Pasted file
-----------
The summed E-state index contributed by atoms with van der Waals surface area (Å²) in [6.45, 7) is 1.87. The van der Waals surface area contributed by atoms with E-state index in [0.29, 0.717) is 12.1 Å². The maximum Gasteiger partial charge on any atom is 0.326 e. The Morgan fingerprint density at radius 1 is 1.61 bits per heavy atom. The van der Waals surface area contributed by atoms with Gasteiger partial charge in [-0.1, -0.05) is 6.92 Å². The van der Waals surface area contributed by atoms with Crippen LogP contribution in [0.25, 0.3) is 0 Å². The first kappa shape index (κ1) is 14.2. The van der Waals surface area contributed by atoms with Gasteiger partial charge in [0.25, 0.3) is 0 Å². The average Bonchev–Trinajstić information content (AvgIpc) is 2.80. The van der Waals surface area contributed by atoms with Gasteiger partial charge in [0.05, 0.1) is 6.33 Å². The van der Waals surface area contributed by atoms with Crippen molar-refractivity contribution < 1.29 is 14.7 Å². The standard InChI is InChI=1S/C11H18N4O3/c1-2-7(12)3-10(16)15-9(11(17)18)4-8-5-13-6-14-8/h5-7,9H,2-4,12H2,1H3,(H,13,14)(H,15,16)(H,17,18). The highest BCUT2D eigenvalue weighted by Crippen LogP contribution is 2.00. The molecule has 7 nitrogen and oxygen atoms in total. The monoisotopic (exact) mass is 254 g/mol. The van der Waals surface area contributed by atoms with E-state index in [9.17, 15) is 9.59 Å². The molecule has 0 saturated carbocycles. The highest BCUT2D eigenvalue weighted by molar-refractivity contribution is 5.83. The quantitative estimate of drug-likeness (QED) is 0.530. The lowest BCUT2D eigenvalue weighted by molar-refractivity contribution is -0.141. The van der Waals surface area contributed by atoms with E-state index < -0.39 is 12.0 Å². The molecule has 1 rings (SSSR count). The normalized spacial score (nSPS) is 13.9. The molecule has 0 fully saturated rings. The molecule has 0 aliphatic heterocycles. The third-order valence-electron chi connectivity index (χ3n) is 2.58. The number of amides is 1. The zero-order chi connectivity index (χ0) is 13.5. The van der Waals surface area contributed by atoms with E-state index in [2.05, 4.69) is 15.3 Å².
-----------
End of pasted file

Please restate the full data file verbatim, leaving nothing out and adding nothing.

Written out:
The summed E-state index contributed by atoms with van der Waals surface area (Å²) in [6.45, 7) is 1.87. The van der Waals surface area contributed by atoms with E-state index in [0.29, 0.717) is 12.1 Å². The maximum Gasteiger partial charge on any atom is 0.326 e. The Morgan fingerprint density at radius 1 is 1.61 bits per heavy atom. The van der Waals surface area contributed by atoms with Gasteiger partial charge in [-0.1, -0.05) is 6.92 Å². The van der Waals surface area contributed by atoms with Crippen LogP contribution in [0.25, 0.3) is 0 Å². The first kappa shape index (κ1) is 14.2. The van der Waals surface area contributed by atoms with Gasteiger partial charge in [0.25, 0.3) is 0 Å². The average Bonchev–Trinajstić information content (AvgIpc) is 2.80. The van der Waals surface area contributed by atoms with Gasteiger partial charge in [0.05, 0.1) is 6.33 Å². The van der Waals surface area contributed by atoms with Crippen molar-refractivity contribution < 1.29 is 14.7 Å². The standard InChI is InChI=1S/C11H18N4O3/c1-2-7(12)3-10(16)15-9(11(17)18)4-8-5-13-6-14-8/h5-7,9H,2-4,12H2,1H3,(H,13,14)(H,15,16)(H,17,18). The highest BCUT2D eigenvalue weighted by Crippen LogP contribution is 2.00. The molecule has 7 nitrogen and oxygen atoms in total. The monoisotopic (exact) mass is 254 g/mol. The van der Waals surface area contributed by atoms with E-state index in [9.17, 15) is 9.59 Å². The molecule has 0 saturated carbocycles. The highest BCUT2D eigenvalue weighted by molar-refractivity contribution is 5.83. The quantitative estimate of drug-likeness (QED) is 0.530. The lowest BCUT2D eigenvalue weighted by molar-refractivity contribution is -0.141. The van der Waals surface area contributed by atoms with E-state index < -0.39 is 12.0 Å². The molecule has 1 rings (SSSR count). The normalized spacial score (nSPS) is 13.9. The molecule has 0 fully saturated rings. The molecule has 0 aliphatic heterocycles. The third-order valence-electron chi connectivity index (χ3n) is 2.58. The number of amides is 1. The zero-order chi connectivity index (χ0) is 13.5. The van der Waals surface area contributed by atoms with E-state index in [2.05, 4.69) is 15.3 Å².